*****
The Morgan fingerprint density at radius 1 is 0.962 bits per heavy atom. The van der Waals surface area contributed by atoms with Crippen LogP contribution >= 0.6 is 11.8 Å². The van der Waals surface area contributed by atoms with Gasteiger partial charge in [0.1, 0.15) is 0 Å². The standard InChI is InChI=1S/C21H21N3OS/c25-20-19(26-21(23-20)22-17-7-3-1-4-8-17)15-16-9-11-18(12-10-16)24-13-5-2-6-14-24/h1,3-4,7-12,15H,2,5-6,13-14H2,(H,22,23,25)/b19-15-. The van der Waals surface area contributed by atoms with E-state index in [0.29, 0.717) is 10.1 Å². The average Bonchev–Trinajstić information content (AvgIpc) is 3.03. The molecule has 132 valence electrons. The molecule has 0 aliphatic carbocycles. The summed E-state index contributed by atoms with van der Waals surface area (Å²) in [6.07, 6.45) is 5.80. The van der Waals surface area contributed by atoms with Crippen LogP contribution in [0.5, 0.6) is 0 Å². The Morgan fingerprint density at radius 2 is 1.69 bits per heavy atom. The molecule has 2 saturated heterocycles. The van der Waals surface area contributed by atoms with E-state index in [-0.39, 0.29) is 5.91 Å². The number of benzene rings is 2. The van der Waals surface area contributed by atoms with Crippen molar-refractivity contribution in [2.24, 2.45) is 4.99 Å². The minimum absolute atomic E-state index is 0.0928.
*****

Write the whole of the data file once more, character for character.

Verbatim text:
The Morgan fingerprint density at radius 1 is 0.962 bits per heavy atom. The van der Waals surface area contributed by atoms with Crippen LogP contribution >= 0.6 is 11.8 Å². The van der Waals surface area contributed by atoms with Gasteiger partial charge in [0.1, 0.15) is 0 Å². The standard InChI is InChI=1S/C21H21N3OS/c25-20-19(26-21(23-20)22-17-7-3-1-4-8-17)15-16-9-11-18(12-10-16)24-13-5-2-6-14-24/h1,3-4,7-12,15H,2,5-6,13-14H2,(H,22,23,25)/b19-15-. The van der Waals surface area contributed by atoms with E-state index in [0.29, 0.717) is 10.1 Å². The average Bonchev–Trinajstić information content (AvgIpc) is 3.03. The molecule has 132 valence electrons. The molecule has 0 aliphatic carbocycles. The summed E-state index contributed by atoms with van der Waals surface area (Å²) in [6.07, 6.45) is 5.80. The van der Waals surface area contributed by atoms with Crippen LogP contribution in [0.5, 0.6) is 0 Å². The Morgan fingerprint density at radius 2 is 1.69 bits per heavy atom. The molecule has 2 saturated heterocycles. The van der Waals surface area contributed by atoms with E-state index in [-0.39, 0.29) is 5.91 Å². The number of benzene rings is 2. The van der Waals surface area contributed by atoms with Crippen molar-refractivity contribution in [2.24, 2.45) is 4.99 Å². The minimum absolute atomic E-state index is 0.0928.